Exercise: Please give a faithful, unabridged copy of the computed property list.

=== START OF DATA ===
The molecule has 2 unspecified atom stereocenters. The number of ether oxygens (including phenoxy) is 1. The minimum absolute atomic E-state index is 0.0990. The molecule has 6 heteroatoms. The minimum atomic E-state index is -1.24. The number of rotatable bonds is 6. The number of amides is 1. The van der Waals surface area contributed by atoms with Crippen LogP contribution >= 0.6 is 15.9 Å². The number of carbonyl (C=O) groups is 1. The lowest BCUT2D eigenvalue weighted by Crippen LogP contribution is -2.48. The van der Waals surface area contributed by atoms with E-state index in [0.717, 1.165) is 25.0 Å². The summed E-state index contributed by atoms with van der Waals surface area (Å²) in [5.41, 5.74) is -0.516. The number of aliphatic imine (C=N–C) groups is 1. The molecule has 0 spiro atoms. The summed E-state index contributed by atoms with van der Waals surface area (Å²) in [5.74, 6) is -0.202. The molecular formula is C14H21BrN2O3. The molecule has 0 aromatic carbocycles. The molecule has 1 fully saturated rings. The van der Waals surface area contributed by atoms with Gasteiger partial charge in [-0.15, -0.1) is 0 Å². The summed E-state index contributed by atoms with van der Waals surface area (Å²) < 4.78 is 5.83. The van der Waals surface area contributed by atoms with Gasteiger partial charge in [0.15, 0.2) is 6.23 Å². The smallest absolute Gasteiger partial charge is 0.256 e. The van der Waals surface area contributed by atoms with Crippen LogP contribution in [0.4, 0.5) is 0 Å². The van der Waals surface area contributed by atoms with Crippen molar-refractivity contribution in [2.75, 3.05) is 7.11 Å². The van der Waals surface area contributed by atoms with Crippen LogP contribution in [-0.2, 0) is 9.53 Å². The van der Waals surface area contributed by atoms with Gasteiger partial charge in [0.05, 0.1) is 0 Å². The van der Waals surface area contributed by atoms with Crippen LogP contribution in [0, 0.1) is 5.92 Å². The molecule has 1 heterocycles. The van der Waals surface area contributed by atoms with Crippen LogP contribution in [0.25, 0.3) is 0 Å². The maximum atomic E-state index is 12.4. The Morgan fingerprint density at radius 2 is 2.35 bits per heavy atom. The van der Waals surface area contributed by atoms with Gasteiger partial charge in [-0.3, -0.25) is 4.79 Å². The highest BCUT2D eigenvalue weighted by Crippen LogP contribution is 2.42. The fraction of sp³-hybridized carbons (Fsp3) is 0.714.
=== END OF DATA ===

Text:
The molecule has 2 unspecified atom stereocenters. The number of ether oxygens (including phenoxy) is 1. The minimum absolute atomic E-state index is 0.0990. The molecule has 6 heteroatoms. The minimum atomic E-state index is -1.24. The number of rotatable bonds is 6. The number of amides is 1. The van der Waals surface area contributed by atoms with Crippen LogP contribution >= 0.6 is 15.9 Å². The number of carbonyl (C=O) groups is 1. The lowest BCUT2D eigenvalue weighted by Crippen LogP contribution is -2.48. The van der Waals surface area contributed by atoms with E-state index in [0.717, 1.165) is 25.0 Å². The summed E-state index contributed by atoms with van der Waals surface area (Å²) in [5.41, 5.74) is -0.516. The number of aliphatic imine (C=N–C) groups is 1. The molecule has 0 spiro atoms. The summed E-state index contributed by atoms with van der Waals surface area (Å²) in [5.74, 6) is -0.202. The molecular formula is C14H21BrN2O3. The molecule has 0 aromatic carbocycles. The molecule has 1 fully saturated rings. The van der Waals surface area contributed by atoms with Gasteiger partial charge in [-0.15, -0.1) is 0 Å². The summed E-state index contributed by atoms with van der Waals surface area (Å²) < 4.78 is 5.83. The van der Waals surface area contributed by atoms with Gasteiger partial charge in [0.15, 0.2) is 6.23 Å². The smallest absolute Gasteiger partial charge is 0.256 e. The van der Waals surface area contributed by atoms with Crippen LogP contribution in [0.4, 0.5) is 0 Å². The van der Waals surface area contributed by atoms with Crippen molar-refractivity contribution in [2.75, 3.05) is 7.11 Å². The van der Waals surface area contributed by atoms with Crippen LogP contribution in [-0.2, 0) is 9.53 Å². The van der Waals surface area contributed by atoms with Gasteiger partial charge in [0.05, 0.1) is 0 Å². The van der Waals surface area contributed by atoms with Crippen LogP contribution in [0, 0.1) is 5.92 Å². The molecule has 1 heterocycles. The van der Waals surface area contributed by atoms with Crippen LogP contribution in [0.25, 0.3) is 0 Å². The maximum atomic E-state index is 12.4. The Morgan fingerprint density at radius 2 is 2.35 bits per heavy atom. The van der Waals surface area contributed by atoms with Gasteiger partial charge in [-0.3, -0.25) is 4.79 Å². The highest BCUT2D eigenvalue weighted by Crippen LogP contribution is 2.42. The fraction of sp³-hybridized carbons (Fsp3) is 0.714.